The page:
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Title: The Effects of Soil Depth on the Structure of Microbial Communities in Agricultural Soils in Iowa (United States)
ABSTRACT This study investigated the differences in microbial community abundance, composition, and diversity throughout the depth profiles in soils collected from corn and soybean fields in Iowa (United States) using 16S rRNA amplicon sequencing. The results revealed decreased richness and diversity in microbial communities at increasing soil depth. Soil microbial community composition differed due to crop type only in the top 60 cm and due to location only in the top 90 cm. While the relative abundance of most phyla decreased in deep soils, the relative abundance of the phylum Proteobacteria increased and dominated agricultural soils below the depth of 90 cm. Although soil depth was the most important factor shaping microbial communities, edaphic factors, including soil organic matter, soil bulk density, and the length of time that deep soils were saturated with water, were all significant factors explaining the variation in soil microbial community composition. Soil organic matter showed the highest correlation with the exponential decrease in bacterial abundance with depth. A greater understanding of how soil depth influences the diversity and composition of soil microbial communities is vital for guiding sampling approaches in agricultural soils where plant roots extend beyond the upper soil profile. In the long term, a greater knowledge more » of the influence of depth on microbial communities should contribute to new strategies that enhance the sustainability of soil, which is a precious resource for food security. IMPORTANCE Determining how microbial properties change across different soils and within the soil depth profile will be potentially beneficial to understanding the long-term processes that are involved in the health of agricultural ecosystems. Most literature on soil microbes has been restricted to the easily accessible surface soils. However, deep soils are important in soil formation, carbon sequestration, and providing nutrients and water for plants. In the most productive agricultural systems in the United States where soybean and corn are grown, crop plant roots extend into the deeper regions of soils (>100 cm), but little is known about the taxonomic diversity or the factors that shape deep-soil microbial communities. The findings reported here highlight the importance of soil depth in shaping microbial communities, provide new information about edaphic factors that influence the deep-soil communities, and reveal more detailed information on taxa that exist in deep agricultural soils. « less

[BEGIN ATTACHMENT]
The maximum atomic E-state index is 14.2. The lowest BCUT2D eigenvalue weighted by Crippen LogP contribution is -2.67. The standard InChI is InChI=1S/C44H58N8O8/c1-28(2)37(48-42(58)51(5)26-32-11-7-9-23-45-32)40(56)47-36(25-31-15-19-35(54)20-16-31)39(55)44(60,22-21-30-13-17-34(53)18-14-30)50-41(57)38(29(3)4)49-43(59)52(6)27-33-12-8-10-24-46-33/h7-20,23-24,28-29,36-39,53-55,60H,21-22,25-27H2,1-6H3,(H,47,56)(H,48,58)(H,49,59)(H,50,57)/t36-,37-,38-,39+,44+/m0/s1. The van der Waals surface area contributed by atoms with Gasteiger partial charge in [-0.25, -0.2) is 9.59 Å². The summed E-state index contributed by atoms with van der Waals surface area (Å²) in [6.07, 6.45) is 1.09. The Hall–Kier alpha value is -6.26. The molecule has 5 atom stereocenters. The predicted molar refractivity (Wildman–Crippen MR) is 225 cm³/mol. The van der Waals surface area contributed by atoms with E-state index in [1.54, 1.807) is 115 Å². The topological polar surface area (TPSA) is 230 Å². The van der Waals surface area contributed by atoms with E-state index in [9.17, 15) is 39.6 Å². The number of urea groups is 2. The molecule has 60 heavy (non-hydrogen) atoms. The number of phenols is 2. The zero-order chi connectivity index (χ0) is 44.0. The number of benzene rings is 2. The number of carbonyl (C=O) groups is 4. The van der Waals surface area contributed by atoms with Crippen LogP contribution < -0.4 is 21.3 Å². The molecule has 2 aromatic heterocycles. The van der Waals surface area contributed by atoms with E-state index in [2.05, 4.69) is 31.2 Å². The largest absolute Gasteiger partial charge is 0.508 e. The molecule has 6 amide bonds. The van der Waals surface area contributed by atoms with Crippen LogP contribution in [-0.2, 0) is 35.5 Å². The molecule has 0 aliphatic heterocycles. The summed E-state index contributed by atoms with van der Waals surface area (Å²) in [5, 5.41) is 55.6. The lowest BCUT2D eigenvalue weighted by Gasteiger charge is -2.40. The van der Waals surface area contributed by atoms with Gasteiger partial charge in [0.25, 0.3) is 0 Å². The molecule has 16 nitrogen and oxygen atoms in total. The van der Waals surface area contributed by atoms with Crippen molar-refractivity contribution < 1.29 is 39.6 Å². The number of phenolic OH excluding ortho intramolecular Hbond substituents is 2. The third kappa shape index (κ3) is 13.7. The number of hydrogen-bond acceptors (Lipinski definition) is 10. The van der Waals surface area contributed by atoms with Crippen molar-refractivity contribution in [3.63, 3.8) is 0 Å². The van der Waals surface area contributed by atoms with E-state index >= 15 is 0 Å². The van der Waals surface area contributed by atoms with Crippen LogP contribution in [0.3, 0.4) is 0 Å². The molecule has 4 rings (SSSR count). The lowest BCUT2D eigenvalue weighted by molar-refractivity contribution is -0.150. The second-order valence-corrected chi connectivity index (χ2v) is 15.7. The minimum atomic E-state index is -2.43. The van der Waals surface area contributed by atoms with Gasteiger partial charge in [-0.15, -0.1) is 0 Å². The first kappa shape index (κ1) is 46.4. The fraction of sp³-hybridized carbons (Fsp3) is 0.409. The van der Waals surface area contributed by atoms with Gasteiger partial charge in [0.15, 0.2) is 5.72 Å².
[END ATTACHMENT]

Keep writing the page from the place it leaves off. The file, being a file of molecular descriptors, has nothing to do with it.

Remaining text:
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Semrau, Jeremy D.
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Applied and Environmental Microbiology
Sponsoring Org:
National Science Foundation
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